DFW Area Landscaper
02-03-2006, 01:21 PM
I have no doubts that people wanted the work in August. But will that same worker be ready to come back to work for you in the spring? That is the question. My guess is, you'll be training a new guy because the worker you hired last August probably has another job by now.

Later,
DFW Area Landscaper

mtdman
02-03-2006, 05:37 PM
I have no doubts that people wanted the work in August. But will that same worker be ready to come back to work for you in the spring? That is the question. My guess is, you'll be training a new guy because the worker you hired last August probably has another job by now.

Later,
DFW Area Landscaper
Doesn't matter. There is always turn over in this business, that's part of the deal, and something I expect. Not only expect, but prefer. The longer you keep someone, the more experience and the greater the pay. Unless it was someone really worth his pay, I'd rather turn over helpers and keep the payroll low. I prefer to turn them over during the offseason so I'm not constantly hiring people, though.

Flex-Deck
02-03-2006, 08:28 PM
two totally separate industries. Not quite as separate as construction & maintenance, but still two totally separate industries.

Take me, for example. I have three years experience in the business, all of it is residential. Not a single commercial client the whole time. I am very good at pricing residential maintenance. But put me out on a shopping center with a lot of shrubs and a lot of large lawn areas, I am totally lost as far as quoting a price is concerned.

With commercial maintenance, generally speaking, the company who mows the lawn does everything else too. Tree pruning, color changes, irrigation programming & repair, crepe myrtle pruning, mulch for the beds, chemical apps...everything. Often times, in the North Texas area, this includes overseeding the lawn with rye in the winter and mowing it in the winter. There is work to do every month of the year. Also, these agreements are more often than not written agreements with longer term commitments from the customers.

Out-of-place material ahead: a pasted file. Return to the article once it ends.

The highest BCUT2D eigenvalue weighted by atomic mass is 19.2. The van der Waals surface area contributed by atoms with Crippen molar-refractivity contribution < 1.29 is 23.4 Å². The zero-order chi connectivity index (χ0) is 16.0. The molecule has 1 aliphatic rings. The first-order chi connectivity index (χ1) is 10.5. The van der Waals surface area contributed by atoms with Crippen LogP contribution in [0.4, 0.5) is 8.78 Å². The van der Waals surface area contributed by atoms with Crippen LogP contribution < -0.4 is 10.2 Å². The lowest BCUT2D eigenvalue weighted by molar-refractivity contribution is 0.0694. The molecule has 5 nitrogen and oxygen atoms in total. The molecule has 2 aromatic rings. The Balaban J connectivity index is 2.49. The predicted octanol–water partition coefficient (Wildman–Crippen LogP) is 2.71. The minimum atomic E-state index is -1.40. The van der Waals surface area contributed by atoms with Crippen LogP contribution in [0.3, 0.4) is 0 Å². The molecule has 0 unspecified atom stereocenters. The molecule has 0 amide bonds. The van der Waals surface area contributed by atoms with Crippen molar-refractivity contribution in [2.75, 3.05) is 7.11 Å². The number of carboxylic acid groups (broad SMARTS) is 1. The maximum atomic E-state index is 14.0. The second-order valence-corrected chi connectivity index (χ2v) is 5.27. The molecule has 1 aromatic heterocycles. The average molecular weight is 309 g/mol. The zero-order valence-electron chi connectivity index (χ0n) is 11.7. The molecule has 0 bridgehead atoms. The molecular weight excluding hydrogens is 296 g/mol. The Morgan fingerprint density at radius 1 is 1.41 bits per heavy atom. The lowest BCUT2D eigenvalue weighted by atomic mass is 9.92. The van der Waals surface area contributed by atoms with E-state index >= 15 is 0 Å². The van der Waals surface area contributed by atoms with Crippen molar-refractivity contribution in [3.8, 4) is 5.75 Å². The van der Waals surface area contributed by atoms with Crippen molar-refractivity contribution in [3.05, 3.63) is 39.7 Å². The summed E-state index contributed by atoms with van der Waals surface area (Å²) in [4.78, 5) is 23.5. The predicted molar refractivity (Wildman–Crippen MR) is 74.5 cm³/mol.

With residential lawn mowing, the company who mows the lawn often times does nothing else. There is usually a separate company that does the chemical apps. And the home owner often times does everything else, such as trimming the shrubs and color changes. Residential clients almost never over seed the lawn with rye, so there is no mowing to be done in the winter. By and large, residential clients have zero work for the lawn mowing company for 4 to 5 months per year. Also, with residential mowing, there is usually not a signed contract, nor is there usually a long term commitment from the customer.

I just see these two industries as not having much in common. I would definitely classify these two industries as separate industries.

Would you?

Later,
DFW Area Landscaper

I diagree - I just mow trim - blow --- Have landscape company that does the trimming of trees, etc. We work together. thanks